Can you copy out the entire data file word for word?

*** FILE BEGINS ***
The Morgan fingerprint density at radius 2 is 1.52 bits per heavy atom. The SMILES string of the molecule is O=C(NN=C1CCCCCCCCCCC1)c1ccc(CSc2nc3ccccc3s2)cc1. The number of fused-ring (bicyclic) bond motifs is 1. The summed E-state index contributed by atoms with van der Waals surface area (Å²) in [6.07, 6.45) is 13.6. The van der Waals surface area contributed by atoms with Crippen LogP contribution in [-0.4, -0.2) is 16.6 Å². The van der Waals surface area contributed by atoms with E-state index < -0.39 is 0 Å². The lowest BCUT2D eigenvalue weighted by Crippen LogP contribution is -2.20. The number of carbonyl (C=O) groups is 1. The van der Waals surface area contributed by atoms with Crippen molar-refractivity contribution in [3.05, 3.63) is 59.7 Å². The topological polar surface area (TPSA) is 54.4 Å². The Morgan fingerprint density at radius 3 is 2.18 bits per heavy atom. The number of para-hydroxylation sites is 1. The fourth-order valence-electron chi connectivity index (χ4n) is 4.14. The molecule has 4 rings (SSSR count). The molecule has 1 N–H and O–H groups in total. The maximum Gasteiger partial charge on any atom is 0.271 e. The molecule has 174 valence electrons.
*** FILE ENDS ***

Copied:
The Morgan fingerprint density at radius 2 is 1.52 bits per heavy atom. The SMILES string of the molecule is O=C(NN=C1CCCCCCCCCCC1)c1ccc(CSc2nc3ccccc3s2)cc1. The number of fused-ring (bicyclic) bond motifs is 1. The summed E-state index contributed by atoms with van der Waals surface area (Å²) in [6.07, 6.45) is 13.6. The van der Waals surface area contributed by atoms with Crippen LogP contribution in [-0.4, -0.2) is 16.6 Å². The van der Waals surface area contributed by atoms with E-state index < -0.39 is 0 Å². The lowest BCUT2D eigenvalue weighted by Crippen LogP contribution is -2.20. The number of carbonyl (C=O) groups is 1. The van der Waals surface area contributed by atoms with Crippen molar-refractivity contribution in [3.05, 3.63) is 59.7 Å². The topological polar surface area (TPSA) is 54.4 Å². The Morgan fingerprint density at radius 3 is 2.18 bits per heavy atom. The number of para-hydroxylation sites is 1. The fourth-order valence-electron chi connectivity index (χ4n) is 4.14. The molecule has 4 rings (SSSR count). The molecule has 1 N–H and O–H groups in total. The maximum Gasteiger partial charge on any atom is 0.271 e. The molecule has 174 valence electrons.